We consider our study as exploratory, providing only proof of concept. Further prospective and larger studies are needed to determine the clinical robustness and added value obtained from the proposed method, as well as to validate its use in the prospective clinical context. The first practical consideration is the age range of infants. Our dataset was limited to full-term neonates, but we do not see any a priori physiological or technical reason why the same temporal dynamics could not be clinically meaningful in the preterm babies as well. The second practical consideration is the unknown relative sensitivity of our metrics to artifacts that are unavoidably present in real life recordings from intensive care units. This can be assessed formally by simulated addition of real EEG artifacts (cf. Matic et al., 2009; De Vos et al., 2011; Räsänen et al., 2013). The future artifact avoidance strategies may include rejection by amplitude criteria (cf. Palmu et al., 2013), although missing data segments may also introduce confounders. The third practical consideration is the added clinical value relative to existing measures, especially the aEEG paradigm. It is conceivable that our metrics provide a theoretically and functionally complementary view on neonatal brain dynamics, yet the actual added bedside value needs to be determined in future clinical studies. There are also technical considerations for future studies. First, the known alternative ways in the MF-DFA analysis, such as wavelet transform modus maxima (Muzy et al., 1993), might be useful to further improve the robustness and consistency (Zorick and Mandelkern, 2013). Second, our study demonstrate as yet uncharacterized changes in the spectral shape, which suggests that further theoretical and practical studies are needed to define spectral measures that optimally reflect changes in the neurophysiological and/or clinical state of the brain.

Conflict of Interest Statement

The authors declare that the research was conducted in the absence of any commercial or financial relationships that could be construed as a potential conflict of interest.

Acknowledgments

We thank our patients and their parents for their co-operation and the neurotechnologists who made the high quality EEG recordings. VM, AA, NK, and SV are supported by: Research Council KUL: CoE PFV/10/002 (OPTEC); PhD/Postdoc grants Flemish Government: FWO: projects: G.0427.10N (Integrated EEG-fMRI), G.0108.11 (Compressed Sensing) G.0869.12N (Tumor imaging) G.0A5513N (Deep brain stimulation); PhD/Postdoc grants IWT: projects: TBM 080658-MRI (EEG-fMRI), TBM 110697-NeoGuard; PhD/Postdoc grants. iMinds Medical Information Technologies SBO 2015, ICON: NXT_Sleep. Belgian Federal Science Policy Office: IUAP P7/19/(DYSCO, “Dynamical systems, control and optimization,” 2012–2017). Belgian Foreign Affairs-Development Cooperation: VLIR UOS programs. EU: The research leading to these results has received funding from the European Research Council under the European Union's Seventh Framework Programme (FP7/2007–2013)/ERC Advanced Grant: BIOTENSORS (n° 339804). This paper reflects only the authors' views and the Union is not liable for any use that may be made of the contained information. Other EU funding: RECAP 209G within INTERREG IVB NWE program, EU MC ITN TRANSACT 2012 (n° 316679), ERASMUS EQR: Community service engineer (n° 539642-LLP-1-2013) SV was supported by the Academy of Finland grant 253130, Finnish Cultural Foundation, Päivikki ja Sakari Sohlberg Foundation, and Juselius Foundation.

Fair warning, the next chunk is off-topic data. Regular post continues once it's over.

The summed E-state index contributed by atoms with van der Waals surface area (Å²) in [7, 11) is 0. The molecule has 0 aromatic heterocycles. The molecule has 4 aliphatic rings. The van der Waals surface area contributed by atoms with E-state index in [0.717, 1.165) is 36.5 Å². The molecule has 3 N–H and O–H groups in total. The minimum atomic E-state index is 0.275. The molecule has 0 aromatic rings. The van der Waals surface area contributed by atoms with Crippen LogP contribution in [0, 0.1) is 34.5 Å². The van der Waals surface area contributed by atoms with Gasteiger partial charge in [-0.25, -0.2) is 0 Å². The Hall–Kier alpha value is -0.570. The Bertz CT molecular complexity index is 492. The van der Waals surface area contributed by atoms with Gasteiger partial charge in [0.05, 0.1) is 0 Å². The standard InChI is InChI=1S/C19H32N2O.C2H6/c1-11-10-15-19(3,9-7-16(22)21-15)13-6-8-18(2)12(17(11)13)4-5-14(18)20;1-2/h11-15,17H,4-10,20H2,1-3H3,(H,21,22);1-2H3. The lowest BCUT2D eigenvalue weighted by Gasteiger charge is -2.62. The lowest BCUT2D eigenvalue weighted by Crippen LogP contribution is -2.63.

Supplementary Material

The Supplementary Material for this article can be found online at: https://www.frontiersin.org/article/10.3389/fnhum.2015.00189/abstract

Figure B1. Steps of the automated IBI detection method are illustrated. First, EEG signal is segmented using an adaptive segmentation algorithm (A1) Next, the segments are classified into the low amplitude class (approximately <10 μV) and depicted in blue. (A2) The temporal profile signal counts the prevalence of low amplitude segments and it is used to detect IBI patterns (A3). The time that the temporal profile signal exceeds the threshold determines the IBI duration and the IBI is detected.

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Keywords: asphyxia, detrended fluctuation analysis, multifractal, background EEG, brain monitoring

Citation: Matic V, Cherian PJ, Koolen N, Ansari AH, Naulaers G, Govaert P, Van Huffel S, De Vos M and Vanhatalo S (2015) Objective differentiation of neonatal EEG background grades using detrended fluctuation analysis. Front. Hum. Neurosci. 9:189. doi: 10.3389/fnhum.2015.00189

Received: 25 November 2014; Accepted: 20 March 2015;
Published: 23 April 2015.

Edited by:

Silvia Comani, Università degli Studi “G. d'Annunzio,” Italy

Reviewed by:

Luc Berthouze, University of Sussex, UK
Pål Gunnar Larsson, Oslo University Hospital, Norway

Copyright © 2015 Matic, Cherian, Koolen, Ansari, Naulaers, Govaert, Van Huffel, De Vos and Vanhatalo. This is an open-access article distributed under the terms of the Creative Commons Attribution License (CC BY). The use, distribution or reproduction in other forums is permitted, provided the original author(s) or licensor are credited and that the original publication in this journal is cited, in accordance with accepted academic practice. No use, distribution or reproduction is permitted which does not comply with these terms.

*Correspondence: Vladimir Matic, Division STADIUS-BIOMED, Department of Electrical Engineering, KU Leuven, Kasteelpark Arenberg 10 - bus 2446, 3000 Leuven, Belgium maticvl@gmail.com; vladimir.matic@esat.kuleuven.be